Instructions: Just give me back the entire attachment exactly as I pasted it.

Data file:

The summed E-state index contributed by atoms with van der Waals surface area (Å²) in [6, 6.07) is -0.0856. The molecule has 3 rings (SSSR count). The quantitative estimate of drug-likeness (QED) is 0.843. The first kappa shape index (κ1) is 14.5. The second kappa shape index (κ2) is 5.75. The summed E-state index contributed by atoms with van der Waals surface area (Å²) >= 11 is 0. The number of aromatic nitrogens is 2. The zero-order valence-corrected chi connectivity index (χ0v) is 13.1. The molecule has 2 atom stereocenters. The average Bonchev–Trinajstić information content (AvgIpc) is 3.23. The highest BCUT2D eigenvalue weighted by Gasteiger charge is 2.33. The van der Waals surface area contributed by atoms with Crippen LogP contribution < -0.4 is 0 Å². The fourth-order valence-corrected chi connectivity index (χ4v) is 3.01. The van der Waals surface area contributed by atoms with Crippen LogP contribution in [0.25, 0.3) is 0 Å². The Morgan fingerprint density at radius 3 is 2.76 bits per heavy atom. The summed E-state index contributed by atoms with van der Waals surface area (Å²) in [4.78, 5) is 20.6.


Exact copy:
The summed E-state index contributed by atoms with van der Waals surface area (Å²) in [6, 6.07) is -0.0856. The molecule has 3 rings (SSSR count). The quantitative estimate of drug-likeness (QED) is 0.843. The first kappa shape index (κ1) is 14.5. The second kappa shape index (κ2) is 5.75. The summed E-state index contributed by atoms with van der Waals surface area (Å²) >= 11 is 0. The number of aromatic nitrogens is 2. The zero-order valence-corrected chi connectivity index (χ0v) is 13.1. The molecule has 2 atom stereocenters. The average Bonchev–Trinajstić information content (AvgIpc) is 3.23. The highest BCUT2D eigenvalue weighted by Gasteiger charge is 2.33. The van der Waals surface area contributed by atoms with Crippen LogP contribution < -0.4 is 0 Å². The fourth-order valence-corrected chi connectivity index (χ4v) is 3.01. The van der Waals surface area contributed by atoms with Crippen LogP contribution in [0.25, 0.3) is 0 Å². The Morgan fingerprint density at radius 3 is 2.76 bits per heavy atom. The summed E-state index contributed by atoms with van der Waals surface area (Å²) in [4.78, 5) is 20.6.